What Grade Or Cross Of Asil In Naked Heel Does Best

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What Grade Or Cross Of Asil In Naked Heel Does Best

Message  Admin le Mer 16 Déc - 13:53

http://www.asilclub.spruz.com/forums/?page=post&id=CFB932A4-3629-41B8-99F2-95400ED4D57E&lastp=1

mal_xai, here in the west and in publications concerning the Asil as a breed, it is pretty well established that we are talking about oriental birds  found in the Indian sub-continent.  There is a lot of information that would lead myself and many others to agree with sandman about the possibility that the oriental birds found in the region are very closely related and therefore, be considered Asils in the sense that they are from pure fighting lineage.  Not all will agree on this view and would prefer to separate each variety by their region of origin.  Pablo posted some information on another forum which will illustrate sandman's point, I believe, if I am reading him right.



* Note - search for Vietnam and Taiwan on this map- two of the homeland bases from which Austronesians frequently traveled to and from.
All the vertical games with their curious upright carriage and scowling faces; their short, dense and wide beaks and gular lappets are probably the descendants of a wild species of Junglefowl, that had been isolated in the Comoros Islands since the late Pliocene. That species, Gallus giganteus was very likely exceedingly tame and confiding- one that needed no domestication per se as it was the largest terrestrial bird in its ecosystem with very few natural predators as adults. It would have had to deal with all the reptilian and avian predators that inhabit these islands but there were no mammalian predators on the island other than Forest Hogs which were most likely introduced to the Comoros by the same Pygmies who also introduced these mammals to Madagascar in ancient times - during the Neolithic. These naturally tame birds were subsequently carried by Austronesian seafarers back to South East Asia. It is also likely that the Pygmies carried the birds with them as well and so they would have arrived in South East Asia even earlier. Many anthropologists believe that the Pygmies were one of the primary ancestors of the Austronesians. Regardless, the naked necked, giant game was in all likelihood, 'domesticated' before the Red Junglefowl.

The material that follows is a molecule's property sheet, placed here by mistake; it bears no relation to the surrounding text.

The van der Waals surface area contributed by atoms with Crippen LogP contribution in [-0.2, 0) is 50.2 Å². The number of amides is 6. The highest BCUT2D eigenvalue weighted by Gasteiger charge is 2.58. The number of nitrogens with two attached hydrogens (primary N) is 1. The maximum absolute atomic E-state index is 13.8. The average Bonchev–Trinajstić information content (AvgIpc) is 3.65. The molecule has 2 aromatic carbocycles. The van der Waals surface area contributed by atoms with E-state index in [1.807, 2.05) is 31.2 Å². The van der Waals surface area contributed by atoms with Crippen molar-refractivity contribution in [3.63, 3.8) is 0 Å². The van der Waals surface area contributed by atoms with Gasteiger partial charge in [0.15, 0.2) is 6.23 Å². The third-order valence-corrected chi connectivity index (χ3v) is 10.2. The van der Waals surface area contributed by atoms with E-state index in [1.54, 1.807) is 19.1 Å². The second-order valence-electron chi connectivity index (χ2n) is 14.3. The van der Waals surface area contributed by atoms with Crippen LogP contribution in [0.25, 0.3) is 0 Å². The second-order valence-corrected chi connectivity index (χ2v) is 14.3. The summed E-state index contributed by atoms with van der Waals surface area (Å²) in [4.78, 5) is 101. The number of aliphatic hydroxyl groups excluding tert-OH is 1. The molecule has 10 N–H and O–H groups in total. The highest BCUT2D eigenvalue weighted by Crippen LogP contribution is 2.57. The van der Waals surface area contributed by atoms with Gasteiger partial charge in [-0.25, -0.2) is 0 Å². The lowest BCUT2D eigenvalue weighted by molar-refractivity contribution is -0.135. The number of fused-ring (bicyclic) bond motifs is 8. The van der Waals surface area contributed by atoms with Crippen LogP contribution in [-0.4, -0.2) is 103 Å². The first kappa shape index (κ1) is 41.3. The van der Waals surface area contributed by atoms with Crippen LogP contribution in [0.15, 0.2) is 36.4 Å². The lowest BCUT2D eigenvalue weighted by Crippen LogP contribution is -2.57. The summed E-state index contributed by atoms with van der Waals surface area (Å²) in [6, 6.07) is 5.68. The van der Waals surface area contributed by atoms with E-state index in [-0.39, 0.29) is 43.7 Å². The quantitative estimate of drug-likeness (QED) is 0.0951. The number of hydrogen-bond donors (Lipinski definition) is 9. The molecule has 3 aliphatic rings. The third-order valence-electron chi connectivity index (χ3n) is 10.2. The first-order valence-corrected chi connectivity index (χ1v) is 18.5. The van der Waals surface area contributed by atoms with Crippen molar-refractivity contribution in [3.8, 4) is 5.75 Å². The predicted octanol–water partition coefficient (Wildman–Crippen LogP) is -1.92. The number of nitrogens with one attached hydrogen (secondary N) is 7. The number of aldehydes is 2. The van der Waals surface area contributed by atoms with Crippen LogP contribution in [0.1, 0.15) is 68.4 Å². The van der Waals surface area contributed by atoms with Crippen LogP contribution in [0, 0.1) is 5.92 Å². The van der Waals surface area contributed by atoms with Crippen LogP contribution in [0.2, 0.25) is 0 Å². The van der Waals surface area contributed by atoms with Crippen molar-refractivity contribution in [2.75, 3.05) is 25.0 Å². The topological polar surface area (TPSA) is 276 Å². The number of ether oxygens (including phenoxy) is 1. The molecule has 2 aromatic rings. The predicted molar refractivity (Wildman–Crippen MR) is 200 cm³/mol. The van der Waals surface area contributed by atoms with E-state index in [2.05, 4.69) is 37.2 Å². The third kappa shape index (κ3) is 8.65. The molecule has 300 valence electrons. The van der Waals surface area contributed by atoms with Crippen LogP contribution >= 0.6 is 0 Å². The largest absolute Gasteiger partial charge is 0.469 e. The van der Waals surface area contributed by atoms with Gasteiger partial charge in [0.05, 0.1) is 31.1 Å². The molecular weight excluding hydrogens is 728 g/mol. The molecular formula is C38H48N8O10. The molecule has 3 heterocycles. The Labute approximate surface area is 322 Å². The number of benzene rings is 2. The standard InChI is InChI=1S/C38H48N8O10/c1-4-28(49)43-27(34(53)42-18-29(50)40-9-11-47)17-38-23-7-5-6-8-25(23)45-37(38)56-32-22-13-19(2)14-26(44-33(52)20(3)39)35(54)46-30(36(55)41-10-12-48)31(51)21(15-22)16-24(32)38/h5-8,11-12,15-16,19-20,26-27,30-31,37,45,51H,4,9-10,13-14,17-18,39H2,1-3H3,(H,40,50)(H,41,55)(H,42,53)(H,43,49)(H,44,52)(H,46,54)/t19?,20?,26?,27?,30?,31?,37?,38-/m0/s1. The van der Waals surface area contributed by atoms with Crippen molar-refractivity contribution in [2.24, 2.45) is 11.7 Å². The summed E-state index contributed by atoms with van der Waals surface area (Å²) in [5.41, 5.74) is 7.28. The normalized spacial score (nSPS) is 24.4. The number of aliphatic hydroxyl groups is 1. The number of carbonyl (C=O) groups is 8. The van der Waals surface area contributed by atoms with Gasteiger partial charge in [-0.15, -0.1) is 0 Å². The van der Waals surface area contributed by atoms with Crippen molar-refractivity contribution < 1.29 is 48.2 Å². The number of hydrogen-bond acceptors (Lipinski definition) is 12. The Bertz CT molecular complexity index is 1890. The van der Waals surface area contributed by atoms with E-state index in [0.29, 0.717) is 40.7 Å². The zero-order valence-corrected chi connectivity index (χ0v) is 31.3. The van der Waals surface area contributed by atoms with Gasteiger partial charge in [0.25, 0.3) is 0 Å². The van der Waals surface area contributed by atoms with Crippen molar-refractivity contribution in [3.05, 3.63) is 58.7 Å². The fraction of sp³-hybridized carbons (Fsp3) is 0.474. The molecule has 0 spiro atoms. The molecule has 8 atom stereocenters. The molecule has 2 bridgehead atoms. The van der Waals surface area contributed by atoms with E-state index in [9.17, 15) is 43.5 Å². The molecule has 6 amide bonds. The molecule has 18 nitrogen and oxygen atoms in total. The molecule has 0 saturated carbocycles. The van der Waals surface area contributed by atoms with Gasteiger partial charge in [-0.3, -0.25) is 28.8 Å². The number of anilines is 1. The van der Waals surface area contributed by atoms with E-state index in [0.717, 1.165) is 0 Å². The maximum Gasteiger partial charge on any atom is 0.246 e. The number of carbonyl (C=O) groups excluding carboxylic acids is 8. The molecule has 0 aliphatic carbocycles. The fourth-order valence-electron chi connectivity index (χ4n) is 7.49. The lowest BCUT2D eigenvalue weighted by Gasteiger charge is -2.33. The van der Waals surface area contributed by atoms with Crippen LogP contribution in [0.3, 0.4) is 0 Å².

Hybrids between it and the different subspecies of the Red Junglefowl would eventually form the rootstock of all domestic breeds. Theoretically speaking, it was probably the presence of the exceedingly tame Gallus giganteus that attracted the very wary wild junglefowl into the settlements of early human beings to begin with.
How closely related was G. giganteus to G. bankiva and G. gallus? - it was in all likelihood, a tiny remnant of their ancestral stock that once inhabited a much larger range that included East Africa and the Near East. The only populations to survive were those that lived in specific forest but little altered during the Pleistocene and in this one instance, that lived on a remote archipelago in the Indian Ocean. There were Green Peafowl, that were for all intensive purposes identical to those of South East Asia, living in East Africa right up to the end of the Pliocene. Gallus and Pavo fossils are generally found in the same deposits, suggesting a wide overlap of their genera in prehistory. Gallus karabachensis for example, was an enormous Junglefowl, about the size of a wild turkey, that was otherwise very similar to other junglefowl (morphologically speaking). Gallus karabachensis was native to the Caucasus, only becoming extinct after the Holocene.


http://richarddawkins.net/forum/viewtopic.php?f=4&t=38005

This photo sucks but the white neck hackles with the black body are reportedly what early strains of gamefowl bred from Malagasy produced when naked necks
hatched out chicks with feathered necks.



ultimate fowl press photo



While the amazing bird photographed here is technically Ga noi ( from the awesome ganoi.com website), we can clearly see that the Vietnamese have simply been the best stewards of Gallus giganteus. The Vietnamese have maintained and conserved this stock since their Neolithic age, around 8 thousand years ago. It should also be pointed out that Gallus giganteus, the theoretical wild ancestor of the "Giant Austronesian Game Fowl" for lack of a better term, were already present on the island of Reunion when members of the Vietnamese Royal family were deposed there. G. giganteus was carried to Reunion by Austronesian seafarers who also brought the species to Madagascar from the Comoros Islands where it was probably endemic. Vietnamese returning to Vietnam after the French imperialism was ended, brought this stock back to their homelands. There were already birds of this form in Vietnam but this new stock from Reunion would have greatly improved the Asiatic stock which would have been much admixtured with domestic Red Junglefowl.

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http://www.araucana.net/forum/viewtopic.php?f=4&t=249&start=20

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